Yale Student Charged in Tailgate Death Receives Probation

Yale student Brendan Ross, the driver of a U-Haul truck that killed one woman and injured two others at the 2011 Harvard-Yale Game tailgate, was granted a form of probation Friday that allows him to avoid a criminal record.

The program, known as accelerated rehabilitation, allows charges against first-time offenders to be dismissed if they complete probation without incident. During his probation, Ross must complete 400 hours of community service.

The court's decision was the result of an agreement struck between all groups involved in the trial.

“It was a result of cooperation and collaboration of all interested parties," said Ross’s attorney William F. Dow III.

This past April, Sarah Short, one of the women injured in the crash and a student at the Yale School of Management, filed a suit in the New Haven Superior Court against Ross and U-Haul for at least $15,000 worth of damages caused by the incident.

In May, Ross was initially arrested and charged with reckless driving and negligent homicide with a motor vehicle, a misdemeanor charge carrying a possible punishment of up to six months in jail. He turned himself in to New Haven police after finishing his last exam of the spring semester of his junior year.

But the prosecution agreed to lower the charges against Ross to reckless driving and reckless endangerment, making him eligible for the accelerated rehabilitation program.

Dow said that throughout the legal process, he was impressed by both Ross’s integrity and the understanding of the family of Nancy Barry, the 30-year-old Salem, Mass., resident who was killed in the accident.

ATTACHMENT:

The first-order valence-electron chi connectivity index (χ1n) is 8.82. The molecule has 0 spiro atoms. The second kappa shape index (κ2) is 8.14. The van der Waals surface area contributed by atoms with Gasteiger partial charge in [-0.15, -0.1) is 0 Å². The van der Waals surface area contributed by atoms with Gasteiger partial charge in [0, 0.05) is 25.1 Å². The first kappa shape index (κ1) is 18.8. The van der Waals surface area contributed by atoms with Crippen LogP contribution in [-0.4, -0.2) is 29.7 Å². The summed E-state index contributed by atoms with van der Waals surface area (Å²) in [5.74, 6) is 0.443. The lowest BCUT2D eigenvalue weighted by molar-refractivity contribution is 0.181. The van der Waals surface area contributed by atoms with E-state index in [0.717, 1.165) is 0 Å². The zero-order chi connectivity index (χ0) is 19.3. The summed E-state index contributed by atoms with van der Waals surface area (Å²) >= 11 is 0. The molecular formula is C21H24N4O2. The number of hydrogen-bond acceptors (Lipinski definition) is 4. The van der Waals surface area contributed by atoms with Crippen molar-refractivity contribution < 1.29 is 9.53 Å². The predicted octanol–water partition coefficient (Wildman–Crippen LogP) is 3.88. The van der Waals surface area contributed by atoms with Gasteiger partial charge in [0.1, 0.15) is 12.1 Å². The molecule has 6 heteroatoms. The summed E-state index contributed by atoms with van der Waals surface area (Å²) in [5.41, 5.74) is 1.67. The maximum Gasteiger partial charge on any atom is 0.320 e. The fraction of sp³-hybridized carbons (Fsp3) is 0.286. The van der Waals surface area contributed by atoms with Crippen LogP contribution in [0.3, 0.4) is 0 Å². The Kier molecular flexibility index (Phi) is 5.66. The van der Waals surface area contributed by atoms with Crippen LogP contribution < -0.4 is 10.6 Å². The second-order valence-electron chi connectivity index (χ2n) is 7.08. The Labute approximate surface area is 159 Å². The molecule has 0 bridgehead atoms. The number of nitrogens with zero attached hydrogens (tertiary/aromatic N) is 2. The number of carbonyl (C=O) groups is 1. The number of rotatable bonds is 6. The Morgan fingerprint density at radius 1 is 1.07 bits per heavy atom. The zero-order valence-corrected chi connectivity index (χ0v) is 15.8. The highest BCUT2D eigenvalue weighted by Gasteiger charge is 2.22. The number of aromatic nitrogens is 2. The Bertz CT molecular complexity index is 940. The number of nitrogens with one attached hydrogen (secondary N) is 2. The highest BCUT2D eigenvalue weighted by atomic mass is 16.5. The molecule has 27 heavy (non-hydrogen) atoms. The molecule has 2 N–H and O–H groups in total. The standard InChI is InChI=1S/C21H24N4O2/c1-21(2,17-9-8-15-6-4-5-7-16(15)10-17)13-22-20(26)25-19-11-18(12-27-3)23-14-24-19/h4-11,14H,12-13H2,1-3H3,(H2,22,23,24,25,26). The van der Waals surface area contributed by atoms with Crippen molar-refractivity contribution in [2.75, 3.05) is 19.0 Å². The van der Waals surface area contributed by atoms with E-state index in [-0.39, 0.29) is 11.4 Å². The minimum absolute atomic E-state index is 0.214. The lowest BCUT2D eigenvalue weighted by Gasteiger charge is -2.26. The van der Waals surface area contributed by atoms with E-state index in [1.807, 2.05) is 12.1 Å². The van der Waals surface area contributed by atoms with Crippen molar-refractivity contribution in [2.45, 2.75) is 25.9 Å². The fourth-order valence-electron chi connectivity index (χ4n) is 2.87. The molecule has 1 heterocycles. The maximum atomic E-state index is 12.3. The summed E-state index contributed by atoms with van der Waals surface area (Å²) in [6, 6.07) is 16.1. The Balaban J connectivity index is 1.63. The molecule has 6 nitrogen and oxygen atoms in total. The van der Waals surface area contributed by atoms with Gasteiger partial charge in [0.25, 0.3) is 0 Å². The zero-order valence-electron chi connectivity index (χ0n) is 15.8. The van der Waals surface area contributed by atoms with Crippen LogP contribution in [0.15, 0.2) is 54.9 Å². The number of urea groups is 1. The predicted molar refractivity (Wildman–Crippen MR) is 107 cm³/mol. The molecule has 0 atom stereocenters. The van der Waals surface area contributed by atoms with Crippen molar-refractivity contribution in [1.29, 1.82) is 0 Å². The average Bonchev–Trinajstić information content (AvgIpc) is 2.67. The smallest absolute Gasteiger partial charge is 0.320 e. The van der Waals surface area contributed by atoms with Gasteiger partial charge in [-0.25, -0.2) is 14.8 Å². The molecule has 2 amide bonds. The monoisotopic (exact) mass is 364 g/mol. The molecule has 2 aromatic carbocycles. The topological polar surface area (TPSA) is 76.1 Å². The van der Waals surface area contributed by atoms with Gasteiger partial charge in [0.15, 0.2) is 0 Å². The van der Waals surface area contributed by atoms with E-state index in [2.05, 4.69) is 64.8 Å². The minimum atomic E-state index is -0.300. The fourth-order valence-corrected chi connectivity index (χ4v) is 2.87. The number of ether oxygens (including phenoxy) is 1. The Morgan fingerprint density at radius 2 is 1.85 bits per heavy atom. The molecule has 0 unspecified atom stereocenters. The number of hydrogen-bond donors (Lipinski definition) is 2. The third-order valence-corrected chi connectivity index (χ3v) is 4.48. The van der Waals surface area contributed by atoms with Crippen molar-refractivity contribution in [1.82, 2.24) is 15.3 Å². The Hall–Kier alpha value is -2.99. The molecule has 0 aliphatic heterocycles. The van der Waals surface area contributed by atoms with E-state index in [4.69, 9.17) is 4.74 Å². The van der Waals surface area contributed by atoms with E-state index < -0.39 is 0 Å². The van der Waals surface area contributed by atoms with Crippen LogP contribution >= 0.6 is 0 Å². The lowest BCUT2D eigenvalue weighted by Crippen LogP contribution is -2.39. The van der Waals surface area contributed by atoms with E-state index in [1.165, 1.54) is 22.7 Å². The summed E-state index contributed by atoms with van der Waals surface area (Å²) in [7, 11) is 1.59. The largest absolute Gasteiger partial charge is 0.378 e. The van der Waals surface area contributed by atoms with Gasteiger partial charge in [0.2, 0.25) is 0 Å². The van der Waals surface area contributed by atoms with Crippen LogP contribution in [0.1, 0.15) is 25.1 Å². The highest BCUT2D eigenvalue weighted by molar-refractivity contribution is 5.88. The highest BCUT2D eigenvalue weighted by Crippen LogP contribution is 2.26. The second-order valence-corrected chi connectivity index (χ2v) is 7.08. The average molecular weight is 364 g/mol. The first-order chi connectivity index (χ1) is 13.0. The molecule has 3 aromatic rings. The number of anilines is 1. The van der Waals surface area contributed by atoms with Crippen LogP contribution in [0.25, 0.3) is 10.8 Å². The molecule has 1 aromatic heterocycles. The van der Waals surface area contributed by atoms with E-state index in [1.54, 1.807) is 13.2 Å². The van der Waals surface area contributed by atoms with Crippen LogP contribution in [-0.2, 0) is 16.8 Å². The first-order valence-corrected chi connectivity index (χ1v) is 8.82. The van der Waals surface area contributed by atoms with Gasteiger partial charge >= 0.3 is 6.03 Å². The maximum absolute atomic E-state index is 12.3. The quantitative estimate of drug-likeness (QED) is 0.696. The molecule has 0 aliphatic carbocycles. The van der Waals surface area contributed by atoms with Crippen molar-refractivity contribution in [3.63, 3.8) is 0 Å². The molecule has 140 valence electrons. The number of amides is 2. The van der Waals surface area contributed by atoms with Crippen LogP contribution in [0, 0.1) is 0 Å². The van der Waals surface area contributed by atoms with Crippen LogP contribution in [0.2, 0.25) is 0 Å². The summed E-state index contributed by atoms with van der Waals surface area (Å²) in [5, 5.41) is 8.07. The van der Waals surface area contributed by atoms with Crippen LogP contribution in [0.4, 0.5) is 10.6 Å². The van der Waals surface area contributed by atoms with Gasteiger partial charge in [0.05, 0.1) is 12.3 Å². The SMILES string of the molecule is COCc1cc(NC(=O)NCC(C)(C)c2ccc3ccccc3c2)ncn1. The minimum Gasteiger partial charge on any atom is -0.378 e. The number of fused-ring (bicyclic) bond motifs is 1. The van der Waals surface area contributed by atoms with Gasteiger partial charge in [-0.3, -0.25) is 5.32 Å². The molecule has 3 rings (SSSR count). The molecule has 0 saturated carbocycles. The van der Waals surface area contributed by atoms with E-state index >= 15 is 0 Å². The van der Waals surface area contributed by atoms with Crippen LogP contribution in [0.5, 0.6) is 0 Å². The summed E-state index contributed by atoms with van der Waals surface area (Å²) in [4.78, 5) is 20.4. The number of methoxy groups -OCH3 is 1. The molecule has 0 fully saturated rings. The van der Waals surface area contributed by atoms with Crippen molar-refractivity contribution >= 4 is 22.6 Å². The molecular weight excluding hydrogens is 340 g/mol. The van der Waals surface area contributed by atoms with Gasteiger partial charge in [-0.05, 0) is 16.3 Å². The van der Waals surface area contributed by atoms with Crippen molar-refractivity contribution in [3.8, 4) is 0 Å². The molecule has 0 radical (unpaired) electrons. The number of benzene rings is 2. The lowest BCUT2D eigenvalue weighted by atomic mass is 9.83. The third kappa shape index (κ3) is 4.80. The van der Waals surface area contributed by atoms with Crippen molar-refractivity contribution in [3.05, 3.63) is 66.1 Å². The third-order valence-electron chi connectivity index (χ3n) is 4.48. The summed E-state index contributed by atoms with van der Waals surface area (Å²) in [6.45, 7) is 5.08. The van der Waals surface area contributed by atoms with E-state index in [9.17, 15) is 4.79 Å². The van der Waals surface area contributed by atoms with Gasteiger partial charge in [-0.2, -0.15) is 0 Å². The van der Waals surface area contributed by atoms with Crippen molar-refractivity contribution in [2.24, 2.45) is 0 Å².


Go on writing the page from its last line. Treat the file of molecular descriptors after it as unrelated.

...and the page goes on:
“It’s one of those things where the level of decency of the defendant is matched by the forgiveness and decency of the family. There was complete synchronization of values. It’s just so refreshing to see that,” Dow said.

On Nov. 19, 2011, Ross was driving a U-Haul carrying beer kegs to his fraternity’s tailgate party when the accident occurred. Witnesses said at the time that the truck unexpectedly sped up as it turned into a pedestrian-heavy area of the tailgate. The crash killed Barry and injured Short and one other woman.

Ross tested clean in a sobriety test issued immediately following the accident. Even so, Yale has since tightened its restrictions on drinking before the annual Game, requiring that tailgates shut down by kickoff and banning U-Hauls and kegs from the student section of the tailgate.

—Staff writer Elizabeth S. Auritt can be reached at eauritt@college.harvard.edu.

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